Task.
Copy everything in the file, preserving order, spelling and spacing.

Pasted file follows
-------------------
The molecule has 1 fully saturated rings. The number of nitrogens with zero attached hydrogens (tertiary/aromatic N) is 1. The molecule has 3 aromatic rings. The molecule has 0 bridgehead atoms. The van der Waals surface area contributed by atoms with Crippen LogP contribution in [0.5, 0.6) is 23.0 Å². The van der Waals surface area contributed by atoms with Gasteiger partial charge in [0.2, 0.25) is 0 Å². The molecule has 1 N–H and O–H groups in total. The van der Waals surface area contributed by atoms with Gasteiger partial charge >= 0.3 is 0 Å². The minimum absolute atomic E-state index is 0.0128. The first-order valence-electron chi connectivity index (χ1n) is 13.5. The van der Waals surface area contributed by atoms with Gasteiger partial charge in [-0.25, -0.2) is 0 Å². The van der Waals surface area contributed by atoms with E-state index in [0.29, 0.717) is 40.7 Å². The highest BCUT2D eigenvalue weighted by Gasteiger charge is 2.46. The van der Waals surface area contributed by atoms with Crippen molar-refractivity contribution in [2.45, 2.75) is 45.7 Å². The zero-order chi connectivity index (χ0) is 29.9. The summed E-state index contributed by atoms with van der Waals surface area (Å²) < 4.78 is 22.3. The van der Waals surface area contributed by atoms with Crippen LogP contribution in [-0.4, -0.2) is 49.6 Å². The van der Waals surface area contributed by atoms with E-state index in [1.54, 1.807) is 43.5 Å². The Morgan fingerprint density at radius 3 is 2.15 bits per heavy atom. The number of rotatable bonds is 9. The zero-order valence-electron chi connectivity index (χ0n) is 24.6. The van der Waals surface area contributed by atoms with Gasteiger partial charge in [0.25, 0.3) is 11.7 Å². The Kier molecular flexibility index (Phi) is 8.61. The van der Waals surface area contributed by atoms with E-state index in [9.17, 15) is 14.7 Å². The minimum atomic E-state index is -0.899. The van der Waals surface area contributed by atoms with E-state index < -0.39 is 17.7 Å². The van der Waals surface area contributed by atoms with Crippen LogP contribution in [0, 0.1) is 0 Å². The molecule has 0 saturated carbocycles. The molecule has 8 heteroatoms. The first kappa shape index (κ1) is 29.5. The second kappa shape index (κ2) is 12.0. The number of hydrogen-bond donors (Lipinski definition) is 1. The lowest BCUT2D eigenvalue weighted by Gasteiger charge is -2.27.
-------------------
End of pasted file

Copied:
The molecule has 1 fully saturated rings. The number of nitrogens with zero attached hydrogens (tertiary/aromatic N) is 1. The molecule has 3 aromatic rings. The molecule has 0 bridgehead atoms. The van der Waals surface area contributed by atoms with Crippen LogP contribution in [0.5, 0.6) is 23.0 Å². The van der Waals surface area contributed by atoms with Gasteiger partial charge in [0.2, 0.25) is 0 Å². The molecule has 1 N–H and O–H groups in total. The van der Waals surface area contributed by atoms with Gasteiger partial charge >= 0.3 is 0 Å². The minimum absolute atomic E-state index is 0.0128. The first-order valence-electron chi connectivity index (χ1n) is 13.5. The van der Waals surface area contributed by atoms with Gasteiger partial charge in [-0.25, -0.2) is 0 Å². The van der Waals surface area contributed by atoms with E-state index in [0.29, 0.717) is 40.7 Å². The highest BCUT2D eigenvalue weighted by Gasteiger charge is 2.46. The van der Waals surface area contributed by atoms with Crippen molar-refractivity contribution in [2.45, 2.75) is 45.7 Å². The zero-order chi connectivity index (χ0) is 29.9. The summed E-state index contributed by atoms with van der Waals surface area (Å²) < 4.78 is 22.3. The van der Waals surface area contributed by atoms with Crippen LogP contribution in [-0.4, -0.2) is 49.6 Å². The van der Waals surface area contributed by atoms with E-state index in [1.54, 1.807) is 43.5 Å². The Morgan fingerprint density at radius 3 is 2.15 bits per heavy atom. The number of rotatable bonds is 9. The zero-order valence-electron chi connectivity index (χ0n) is 24.6. The van der Waals surface area contributed by atoms with Gasteiger partial charge in [0.25, 0.3) is 11.7 Å². The Kier molecular flexibility index (Phi) is 8.61. The van der Waals surface area contributed by atoms with E-state index in [9.17, 15) is 14.7 Å². The minimum atomic E-state index is -0.899. The van der Waals surface area contributed by atoms with E-state index < -0.39 is 17.7 Å². The van der Waals surface area contributed by atoms with Crippen LogP contribution in [0, 0.1) is 0 Å². The molecule has 0 saturated carbocycles. The molecule has 8 heteroatoms. The first kappa shape index (κ1) is 29.5. The second kappa shape index (κ2) is 12.0. The number of hydrogen-bond donors (Lipinski definition) is 1. The lowest BCUT2D eigenvalue weighted by Gasteiger charge is -2.27.